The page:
Arteriovenous Malformations with Dr. Arias

Arteriovenous Malformations with Dr. Arias

An AVM or an arteriovenous malformation, is a tangle of blood vessels within the brain.

 

Normally, blood travels to the brain by arteries and spreads out once it gets to the brain through small networks called capillaries which provide blood to the brain. It then pools back together into veins which take the blood back to the heart.

 

Arteries are thick as they have to withstand strong blood pressure that comes directly from the heart. Veins, on the other hand, are very thin walled because they see very low blood pressure

after the blood travels through the capillaries.

 

In an AVM, that capillary bed has been replaced, creating a direct connection between the arteries and the veins by some abnormal blood vessels. Similar to the veins, these blood vessels are relatively thin walled. There's a high risk of bleeding or rupture because these irregular blood vessels are seeing the high blood pressure coming directly from the arteries.

 

AVM’s can present one of two ways: we either find them when they are unruptured (which means they haven’t bled yet) or after they have ruptured (which means they have bled). Depending on how they present, they are treated in different ways.

 

AVM Treatments:

There are 3 ways to treat an AVM.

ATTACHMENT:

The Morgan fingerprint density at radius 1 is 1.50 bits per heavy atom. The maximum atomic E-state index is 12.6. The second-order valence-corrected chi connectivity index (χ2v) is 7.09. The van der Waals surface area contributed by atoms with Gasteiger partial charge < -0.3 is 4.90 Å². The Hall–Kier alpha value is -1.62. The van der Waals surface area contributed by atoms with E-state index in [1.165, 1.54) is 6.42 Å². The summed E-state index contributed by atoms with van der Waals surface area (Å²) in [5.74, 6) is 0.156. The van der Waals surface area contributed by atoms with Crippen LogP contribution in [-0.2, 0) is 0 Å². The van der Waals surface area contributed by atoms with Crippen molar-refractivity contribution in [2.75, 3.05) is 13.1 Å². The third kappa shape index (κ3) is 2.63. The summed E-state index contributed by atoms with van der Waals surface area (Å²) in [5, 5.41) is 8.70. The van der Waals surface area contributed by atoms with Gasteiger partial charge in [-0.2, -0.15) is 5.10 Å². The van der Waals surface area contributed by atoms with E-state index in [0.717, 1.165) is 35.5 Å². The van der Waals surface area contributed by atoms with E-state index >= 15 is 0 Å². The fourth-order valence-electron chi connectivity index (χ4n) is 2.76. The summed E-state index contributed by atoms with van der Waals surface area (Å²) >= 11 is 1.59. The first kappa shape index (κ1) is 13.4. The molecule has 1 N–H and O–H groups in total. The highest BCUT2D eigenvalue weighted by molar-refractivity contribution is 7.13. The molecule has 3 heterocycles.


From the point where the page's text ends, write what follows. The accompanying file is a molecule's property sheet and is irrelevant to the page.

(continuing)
The first is called Gamma Knife radiosurgery. A patient receives a single dose of radiation that works to shrink the AVM over time, but it can take two years to fully treat the lesion. This treatment is a reasonable option for an unruptured AVM.

 

Another option is embolization, which is blocking the AVM from the inside. The surgeon snakes his or her way up from either the wrist or the groin into the AVM and injects it with substances that will block it off.

 

The final option for treating an arteriovenous malformation is surgical resection. This involves making an incision in the scalp and a small window in the bone; finding the AVM itself. The arterial feeders to the tangled blood vessels are then removed and the vein draining into the AVM is removed. The malformation is taken out in its entirety and it's cured at the time of surgery.

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